2. Leaders must be faithful to God's leadership. Look at Moses' reaction and words to God in verse 15. He says, "Do not regard their offering! I have not taken a single donkey from them, nor have I done harm to any of them." As leaders we must be able to go before God and claim our innocence of what we are being accused of. One thing that I've heard many people say is, if you are innocent then you need no defense and if you are guilty you have no defense. If we are guilty of what we are being accused of then there is no sense in fighting the truth. However, if we are innocent we need only be so before God and He will take care of the outcome of the situation. Moses knew that he was being faithful to the commands he received from the Lord and so he left the results up to Him.

3. Leave the judgment to the Lord. If we look at what happens to Korah and his rebellious cronies we see that Moses did not mete out the justice. After proclaiming his innocence before God he did not call an army of the faithful to go and slay the rebels. Instead, he allowed God to show His judgment to the real trespassers. This serves two purposes. First,  it doesn't allow anyone to have further problems with Moses. After the judgment was levied there was no doubt who did it. Other people couldn't look on and say, "Gee wiz, look how Moses opened up the ground and made it swallow those people." By allowing God to take care of the problem Moses left no doubt in the people's minds that it was divine justice and not human revenge. Secondly, and this is related to the first, by allowing God to address the situation His power and will on display for all to see. This served to confirm Moses' anointed leadership. The solution to false accusations against God's leaders is to continue being faithful to His call and His direction and the chaff will be sifted out by God. Thankfully, under the New Covenant there is also the chance for the misguided to see the error of their ways and repent. Unfortunately, Korah and his rebels had no second chance.

4. Do not allow the poison to spread. God tells Moses that He is going to solve this little problem and He also tells him to separate the good from the bad. In verse 24 God says, "Speak to the congregation, saying 'Get back from around the dwellings of Korah, Dathan and Abiram.'" There was a reason that God eliminated the influence of Korah and it was because He knew that that kind of thinking could easily spread throughout the entire assembly and compromise their faithfulness to God. If we look ahead to the Gospels we see Christ warning the people to beware of the leaven of the pharisees. Why? Because bad attitudes and rebellion have a nasty habit of spreading among the family of God. If a leader senses poison and leaven in the congregation it is imperative that it not be allowed to spread and infect others. This does work both ways though. If people in the congregation sense poisonous and unbiblical doctrine coming from the pulpit it must not be allowed to spread either.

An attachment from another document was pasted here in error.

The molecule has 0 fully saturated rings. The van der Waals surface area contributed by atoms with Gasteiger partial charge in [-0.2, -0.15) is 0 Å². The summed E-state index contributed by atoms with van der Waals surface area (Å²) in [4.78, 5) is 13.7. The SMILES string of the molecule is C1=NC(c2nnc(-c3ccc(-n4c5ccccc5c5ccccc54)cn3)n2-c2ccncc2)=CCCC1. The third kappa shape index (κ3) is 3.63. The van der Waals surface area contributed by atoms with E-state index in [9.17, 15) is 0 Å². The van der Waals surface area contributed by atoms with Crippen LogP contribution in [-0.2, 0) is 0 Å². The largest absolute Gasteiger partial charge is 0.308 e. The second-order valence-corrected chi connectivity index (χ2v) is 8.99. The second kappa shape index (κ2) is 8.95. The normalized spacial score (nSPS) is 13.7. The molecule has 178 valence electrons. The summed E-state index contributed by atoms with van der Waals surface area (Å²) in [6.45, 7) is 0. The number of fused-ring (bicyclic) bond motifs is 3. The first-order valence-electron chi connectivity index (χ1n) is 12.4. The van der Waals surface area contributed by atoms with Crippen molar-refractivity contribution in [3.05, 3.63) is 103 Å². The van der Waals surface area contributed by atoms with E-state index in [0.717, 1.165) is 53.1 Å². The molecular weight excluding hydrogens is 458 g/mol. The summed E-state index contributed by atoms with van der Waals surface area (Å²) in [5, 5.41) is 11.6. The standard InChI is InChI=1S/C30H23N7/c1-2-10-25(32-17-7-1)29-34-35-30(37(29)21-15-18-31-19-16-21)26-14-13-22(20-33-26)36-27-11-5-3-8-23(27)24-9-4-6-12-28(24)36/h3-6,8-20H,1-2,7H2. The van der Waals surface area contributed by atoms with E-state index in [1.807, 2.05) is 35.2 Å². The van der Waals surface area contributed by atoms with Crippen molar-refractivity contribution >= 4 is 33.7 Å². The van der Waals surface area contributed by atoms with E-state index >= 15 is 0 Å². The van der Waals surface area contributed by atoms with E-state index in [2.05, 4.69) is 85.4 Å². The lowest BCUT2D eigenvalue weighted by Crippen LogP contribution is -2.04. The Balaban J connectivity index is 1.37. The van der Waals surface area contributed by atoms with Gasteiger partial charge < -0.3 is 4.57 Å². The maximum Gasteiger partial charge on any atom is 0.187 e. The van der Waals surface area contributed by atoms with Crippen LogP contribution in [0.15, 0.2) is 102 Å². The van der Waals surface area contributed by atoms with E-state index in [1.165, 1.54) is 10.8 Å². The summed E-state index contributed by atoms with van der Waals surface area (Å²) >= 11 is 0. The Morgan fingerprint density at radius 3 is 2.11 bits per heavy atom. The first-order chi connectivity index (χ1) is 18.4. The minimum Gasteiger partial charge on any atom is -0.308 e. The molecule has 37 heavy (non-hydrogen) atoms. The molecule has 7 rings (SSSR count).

5. Clean up afterwards. After the judgment of the Lord came down He commanded that the censers and firepans be hammered into sheeting for the altar as a reminder to the people. If we have an incident in our midst then it is important for us to explain what happened to those who may not have been privy to the goings on. If the issue is not addressed then it will only lead to further speculation and potential harm. If discipline occurs in the house of God it is best to be honest about it. That doesn't mean that we share every gory detail because that may not be edifying and may hinder a person or groups ability to be welcomed back into the community. However, if we leave it all hush-hush then that can lead to all kinds of conspiracy theories and additional problems later on. This is where there are some differences between Numbers 16 and what I'm saying because what happened to Korah and his followers was certainly out in the open for all to see from beginning to end. The situation was slightly different though and may not match up to what we experience in our own churches. I suppose the level of disclosure should be consistent with the openness of the situation.

These are just a few lessons on leadership that I have drawn from this particularly interesting passage of scripture. To be sure, there is more to be learned from this passage and the Bible as a whole on the subject. As a conclusion I would simply say this. To the lay leadership of the Church, be very careful before accusing or attacking the leadership of the pastor and staff. They have been appointed by God as undershepherds of the flock. Their leadership does not stand apart from God but underneath God. To pastors, be sure to remain blameless before the Lord regarding your decisions in the Church. You have been appointed by God and fall directly under His divine command, never forget that. It is not your church, it is His and your job is to lead according to His will and plan.

Godspeed,
Christian

Tuesday, March 15, 2011

"Do not handle, do not taste, do not touch!" Legalism bites the dust.